September 28, 1996 in Washington Voices

Passion Fruit Apple Growing In Valley Has Declined Over The Years, But Remaining Orchardists In Love With Their Business

By The Spokesman-Review
 

Eighty-some years ago, the Spokane Valley led Washington state in apple production. Picking from more than 600,000 trees on 7,200 acres, Valley orchardists shipped 2.25 million boxes of the crispy crunchers all over the world.

This season, three Valley growers are harvesting apples from 600 trees on nine acres. While orchardists Tom Thacker, Dan Finney and Dave Sanders know apples no longer make much money for them, they love what they do.

Thacker and Finney pick apples for their customers. Sanders, who has only a handful of trees on one acre, lets people pick on their own if they want.

At the corner of Flora and Valleyway are Thacker’s three acres of Romes, galas, crispins and Jonathans. He grows those, as well as five other varieties, on the same land on which his father, Ray, raised apples for many years. He plans to one day plant trees on another four acres that once belonged to his father.

“I think about him most every day. I think about him and his dumb hobby that is now my work,” he said with a chuckle.

Ray Thacker, longtime Central Valley High School basketball coach, died in 1993. But Tom and his mother, Irene, maintain the orchard and sell the fruit at their roadside stand, next to their home. “Mom’s about the best picker around,” said the 46-year-old man. “She just so fast.”

The two picked galas recently. Thacker said his mom finished a tree, thick with apples, in no time. The same size tree took him hours to complete.

Not that he minds that time out in the sun. In fact, being outside is his favorite part of being an orchardist.

Thacker said he’s never let anyone pick from his trees for two reasons. The grass and other growth around the chunky-rooted trees is so thick that someone could easily twist their ankle and get hurt, he said. And, Thacker said, he doesn’t have to worry about folks taking too many tree branches with them. “People don’t always know how to pick,” he said.

Dan Finney has his picking skills down pat.

“For these Macs, you hold it by the side, twist up and pull gently,” said the 38-year-old and perhaps the youngest orchardist around. “For others, it’s different. If just depends on the variety.”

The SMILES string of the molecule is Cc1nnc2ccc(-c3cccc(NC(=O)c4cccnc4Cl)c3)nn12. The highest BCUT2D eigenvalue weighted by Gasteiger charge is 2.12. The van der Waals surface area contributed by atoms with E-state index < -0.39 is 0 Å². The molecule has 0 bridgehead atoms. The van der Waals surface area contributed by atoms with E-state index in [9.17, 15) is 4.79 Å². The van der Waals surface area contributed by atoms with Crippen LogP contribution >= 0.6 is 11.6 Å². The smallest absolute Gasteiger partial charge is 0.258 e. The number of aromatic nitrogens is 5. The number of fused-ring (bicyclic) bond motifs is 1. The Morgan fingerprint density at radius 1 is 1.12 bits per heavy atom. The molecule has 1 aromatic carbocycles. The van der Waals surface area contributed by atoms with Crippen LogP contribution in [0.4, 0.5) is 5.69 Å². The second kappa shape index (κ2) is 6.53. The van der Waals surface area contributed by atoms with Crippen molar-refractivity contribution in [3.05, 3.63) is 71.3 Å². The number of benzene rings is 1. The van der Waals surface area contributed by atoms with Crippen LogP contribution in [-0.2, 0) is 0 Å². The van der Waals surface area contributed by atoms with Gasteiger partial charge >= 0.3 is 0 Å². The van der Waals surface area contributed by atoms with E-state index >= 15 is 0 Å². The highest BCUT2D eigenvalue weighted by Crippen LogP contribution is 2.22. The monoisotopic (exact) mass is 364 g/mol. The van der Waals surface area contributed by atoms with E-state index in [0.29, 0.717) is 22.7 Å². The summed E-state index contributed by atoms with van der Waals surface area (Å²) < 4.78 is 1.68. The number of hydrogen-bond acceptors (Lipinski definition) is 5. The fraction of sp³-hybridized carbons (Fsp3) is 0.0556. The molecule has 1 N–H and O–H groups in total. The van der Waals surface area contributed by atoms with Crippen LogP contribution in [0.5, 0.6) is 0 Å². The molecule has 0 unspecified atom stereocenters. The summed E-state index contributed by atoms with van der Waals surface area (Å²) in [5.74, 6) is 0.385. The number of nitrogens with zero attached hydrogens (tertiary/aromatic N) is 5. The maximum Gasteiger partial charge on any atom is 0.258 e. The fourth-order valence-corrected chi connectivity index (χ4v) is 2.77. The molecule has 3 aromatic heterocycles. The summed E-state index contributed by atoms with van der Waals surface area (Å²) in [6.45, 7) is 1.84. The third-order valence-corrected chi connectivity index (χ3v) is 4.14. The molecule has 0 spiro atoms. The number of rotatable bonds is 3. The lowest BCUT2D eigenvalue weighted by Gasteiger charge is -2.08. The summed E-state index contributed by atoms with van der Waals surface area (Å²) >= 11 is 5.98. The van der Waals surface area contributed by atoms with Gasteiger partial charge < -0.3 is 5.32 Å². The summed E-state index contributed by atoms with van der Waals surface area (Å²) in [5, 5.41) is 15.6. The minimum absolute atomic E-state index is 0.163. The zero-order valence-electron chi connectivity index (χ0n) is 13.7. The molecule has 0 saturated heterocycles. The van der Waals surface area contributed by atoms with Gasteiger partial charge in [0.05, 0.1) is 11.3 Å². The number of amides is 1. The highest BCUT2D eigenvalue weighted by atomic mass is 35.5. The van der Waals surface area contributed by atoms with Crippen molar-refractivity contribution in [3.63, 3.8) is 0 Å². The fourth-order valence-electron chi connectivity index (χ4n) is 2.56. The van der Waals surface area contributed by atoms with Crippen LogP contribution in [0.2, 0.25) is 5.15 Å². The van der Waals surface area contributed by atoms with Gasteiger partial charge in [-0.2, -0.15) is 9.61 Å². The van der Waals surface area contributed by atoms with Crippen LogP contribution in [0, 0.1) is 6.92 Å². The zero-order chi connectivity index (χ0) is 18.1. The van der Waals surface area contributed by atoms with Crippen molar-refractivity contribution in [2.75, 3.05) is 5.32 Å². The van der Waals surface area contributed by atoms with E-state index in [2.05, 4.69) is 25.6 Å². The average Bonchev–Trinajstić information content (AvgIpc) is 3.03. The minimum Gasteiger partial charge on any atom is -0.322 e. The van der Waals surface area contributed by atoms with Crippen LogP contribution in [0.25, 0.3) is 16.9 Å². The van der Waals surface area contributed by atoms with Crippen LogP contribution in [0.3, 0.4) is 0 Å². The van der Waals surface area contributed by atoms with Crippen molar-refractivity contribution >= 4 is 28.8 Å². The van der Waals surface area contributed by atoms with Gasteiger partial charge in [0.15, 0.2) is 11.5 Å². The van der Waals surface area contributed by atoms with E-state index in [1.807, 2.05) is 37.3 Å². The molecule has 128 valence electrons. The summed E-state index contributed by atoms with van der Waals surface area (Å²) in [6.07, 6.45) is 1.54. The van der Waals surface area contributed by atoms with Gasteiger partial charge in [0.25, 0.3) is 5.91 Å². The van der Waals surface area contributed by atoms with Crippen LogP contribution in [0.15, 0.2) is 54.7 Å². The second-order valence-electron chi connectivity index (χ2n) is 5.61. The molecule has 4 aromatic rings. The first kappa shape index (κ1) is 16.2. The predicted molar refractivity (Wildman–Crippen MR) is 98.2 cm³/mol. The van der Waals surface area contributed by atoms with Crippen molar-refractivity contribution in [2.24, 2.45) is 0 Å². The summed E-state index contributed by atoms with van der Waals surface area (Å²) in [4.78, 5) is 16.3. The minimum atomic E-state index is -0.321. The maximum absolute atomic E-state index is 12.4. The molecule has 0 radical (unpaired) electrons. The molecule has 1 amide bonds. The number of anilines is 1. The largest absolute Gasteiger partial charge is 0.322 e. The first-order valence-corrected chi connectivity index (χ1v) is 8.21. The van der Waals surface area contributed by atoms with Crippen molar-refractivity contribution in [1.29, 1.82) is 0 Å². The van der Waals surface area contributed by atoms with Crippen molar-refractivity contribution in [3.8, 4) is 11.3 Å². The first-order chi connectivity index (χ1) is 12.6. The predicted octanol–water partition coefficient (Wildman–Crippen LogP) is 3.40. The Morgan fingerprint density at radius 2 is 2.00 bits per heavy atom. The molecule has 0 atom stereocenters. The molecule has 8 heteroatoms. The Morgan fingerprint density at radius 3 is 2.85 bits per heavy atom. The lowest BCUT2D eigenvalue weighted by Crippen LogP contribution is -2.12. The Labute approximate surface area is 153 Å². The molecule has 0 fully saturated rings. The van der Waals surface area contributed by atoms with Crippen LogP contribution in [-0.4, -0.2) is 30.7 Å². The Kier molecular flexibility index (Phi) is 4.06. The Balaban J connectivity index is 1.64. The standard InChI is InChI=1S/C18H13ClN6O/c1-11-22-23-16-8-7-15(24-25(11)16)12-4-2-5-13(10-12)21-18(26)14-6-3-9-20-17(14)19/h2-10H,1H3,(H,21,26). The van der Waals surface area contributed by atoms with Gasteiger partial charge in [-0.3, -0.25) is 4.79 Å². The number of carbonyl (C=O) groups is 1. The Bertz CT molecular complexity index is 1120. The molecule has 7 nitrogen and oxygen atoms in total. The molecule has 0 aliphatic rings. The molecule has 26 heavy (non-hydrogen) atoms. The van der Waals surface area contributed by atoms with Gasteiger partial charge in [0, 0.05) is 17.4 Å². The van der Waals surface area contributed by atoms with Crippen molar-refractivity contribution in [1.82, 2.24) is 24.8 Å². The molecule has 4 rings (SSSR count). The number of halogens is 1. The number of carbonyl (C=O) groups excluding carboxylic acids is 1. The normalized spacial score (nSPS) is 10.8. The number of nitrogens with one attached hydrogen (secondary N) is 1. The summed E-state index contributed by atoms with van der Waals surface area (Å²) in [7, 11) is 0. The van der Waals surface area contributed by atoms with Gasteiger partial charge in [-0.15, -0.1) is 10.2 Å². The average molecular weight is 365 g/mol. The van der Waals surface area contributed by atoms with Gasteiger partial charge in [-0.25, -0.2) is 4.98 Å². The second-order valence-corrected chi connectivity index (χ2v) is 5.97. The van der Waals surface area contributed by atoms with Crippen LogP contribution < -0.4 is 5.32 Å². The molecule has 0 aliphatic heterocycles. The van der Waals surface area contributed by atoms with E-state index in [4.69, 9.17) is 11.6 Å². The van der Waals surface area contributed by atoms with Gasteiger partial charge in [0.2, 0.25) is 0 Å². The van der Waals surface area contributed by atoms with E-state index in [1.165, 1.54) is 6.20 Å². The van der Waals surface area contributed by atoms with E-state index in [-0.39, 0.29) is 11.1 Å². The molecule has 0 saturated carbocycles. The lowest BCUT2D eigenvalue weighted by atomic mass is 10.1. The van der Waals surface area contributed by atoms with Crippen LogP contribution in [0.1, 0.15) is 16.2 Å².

This year marks Finney’s first year as the owner of Apples o’ Plenty on Garry Road, just north of Euclid. The Liberty Lake native took over the 500-tree orchard from Jim Lloyd who owned Lloyd’s Orchards in Otis Orchards for 39 years.

“It baffles me why he’d want to do it,” said Lloyd. “Most people wouldn’t want the grief that comes along with it. I was gonna give it up, but he said he wanted to do it.”

When he was in his early teens, Finney picked and sold apples for Lloyd. Lloyd used to tell Finney that Finney was the best apple salesman around, sowing seeds for the future. When Finney was 17, he joined the U.S. Navy and spent much of his 19-year tour underwater in a submarine.

“That gives you an incentive to want forestry jobs or to get into gardening and orchards,” said Finney. When he finally washed up on shore and left the Navy, Finney headed straight to Lloyd for work.

“Out in the orchard is a beautiful part of God’s creation,” said Finney. “Even when it’s raining or I’m walking through it through a blizzard, there’s still beauty out there in the orchard.”

When the sun shines through the trees, the apples glisten, still wet with morning dew. There’s a lingering mist among the branches and a stillness that Finney and Lloyd said they love.

“The environment out there is very peaceful,” Lloyd said. “I’m kinda glad to get away from the work, but I still get to watch the fruit grow and ripen and change in color. And I eat all I want, too.”

For now, Finney’s hoping next year’s harvest is more fruitful than this one. A late and wet spring produced a smaller-than-usual crop, in number and in the fruit size. Apples were half their normal size, all the growers said. And many were plagued with a fungus called apple scab.

“Next year’s gonna be the big year,” he said, looking up at one of his Winter Banana apple trees. “I’ve been pruning and I’ve been talking to them, even threatening them to get better.”

Just about ready to throw in the apple towel is Dave Sanders. Over the years, he’s grown more than 65 varieties in 100 trees. Now, he’s down to one acre, seven or so varieties and a dozen trees.

“The crowning blow came last year when, after pruning my trees, it took 27 man hours to remove all the clippings and get them to the incinerator,” said the Otis Orchards resident. “It just doesn’t make sense anymore to do it.”

Most of his remaining trees are 20 years old. In addition to the apples, Sanders grows chestnut, walnut, pear and filbert trees.

“Times have changed,” he said. “People would, in the past, travel far distances into the country on weekends to pick fruit. Now they don’t. They’re too busy with kids, meetings.” And when they actually come out to the orchards, they don’t pick too much because they don’t have the time to do anything with the apples, said Sanders, who was raised on an orchard in Sebastopol, Calif., just north of San Francisco.

In the beginning, Sanders intended to use profits to pay his property taxes. But the $500 to $1,000 he’s made in the past couple of years doesn’t even pay for all the pesticides and equipment that’s necessary to prune, water and care for the trees.

“I gave up making money on it,” he said. But he’ll never give up his trees altogether. He loves being able to grab one off the tree, polish it on his pant leg and take a deep, juicy bite.

, DataTimes ILLUSTRATION: 4 Photos

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